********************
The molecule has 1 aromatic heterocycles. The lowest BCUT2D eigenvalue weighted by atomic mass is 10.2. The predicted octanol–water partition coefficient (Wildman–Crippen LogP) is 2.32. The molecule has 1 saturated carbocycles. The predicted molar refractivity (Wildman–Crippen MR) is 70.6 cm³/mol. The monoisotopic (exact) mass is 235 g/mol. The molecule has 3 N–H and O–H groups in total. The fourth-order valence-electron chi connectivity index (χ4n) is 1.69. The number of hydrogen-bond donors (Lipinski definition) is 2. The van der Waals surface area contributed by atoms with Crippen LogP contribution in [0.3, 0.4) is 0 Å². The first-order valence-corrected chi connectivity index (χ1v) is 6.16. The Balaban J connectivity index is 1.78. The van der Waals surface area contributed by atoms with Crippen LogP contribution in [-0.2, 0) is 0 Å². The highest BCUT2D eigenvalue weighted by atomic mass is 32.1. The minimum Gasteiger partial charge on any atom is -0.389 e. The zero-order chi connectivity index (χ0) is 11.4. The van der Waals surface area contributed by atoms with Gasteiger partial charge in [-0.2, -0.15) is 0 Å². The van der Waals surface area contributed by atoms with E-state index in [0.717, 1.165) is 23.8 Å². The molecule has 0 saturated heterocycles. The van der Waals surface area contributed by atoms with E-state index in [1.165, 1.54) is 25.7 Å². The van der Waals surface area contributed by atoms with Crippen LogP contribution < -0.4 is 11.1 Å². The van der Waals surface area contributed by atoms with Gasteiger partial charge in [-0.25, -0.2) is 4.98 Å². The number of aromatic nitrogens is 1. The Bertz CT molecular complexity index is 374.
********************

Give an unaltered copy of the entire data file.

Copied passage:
The molecule has 1 aromatic heterocycles. The lowest BCUT2D eigenvalue weighted by atomic mass is 10.2. The predicted octanol–water partition coefficient (Wildman–Crippen LogP) is 2.32. The molecule has 1 saturated carbocycles. The predicted molar refractivity (Wildman–Crippen MR) is 70.6 cm³/mol. The monoisotopic (exact) mass is 235 g/mol. The molecule has 3 N–H and O–H groups in total. The fourth-order valence-electron chi connectivity index (χ4n) is 1.69. The number of hydrogen-bond donors (Lipinski definition) is 2. The van der Waals surface area contributed by atoms with Crippen LogP contribution in [0.3, 0.4) is 0 Å². The first-order valence-corrected chi connectivity index (χ1v) is 6.16. The Balaban J connectivity index is 1.78. The van der Waals surface area contributed by atoms with Crippen LogP contribution in [-0.2, 0) is 0 Å². The highest BCUT2D eigenvalue weighted by atomic mass is 32.1. The minimum Gasteiger partial charge on any atom is -0.389 e. The zero-order chi connectivity index (χ0) is 11.4. The van der Waals surface area contributed by atoms with Gasteiger partial charge in [-0.2, -0.15) is 0 Å². The van der Waals surface area contributed by atoms with E-state index in [0.717, 1.165) is 23.8 Å². The molecule has 0 saturated heterocycles. The van der Waals surface area contributed by atoms with E-state index in [1.165, 1.54) is 25.7 Å². The van der Waals surface area contributed by atoms with Crippen LogP contribution < -0.4 is 11.1 Å². The van der Waals surface area contributed by atoms with Gasteiger partial charge in [-0.25, -0.2) is 4.98 Å². The number of aromatic nitrogens is 1. The Bertz CT molecular complexity index is 374.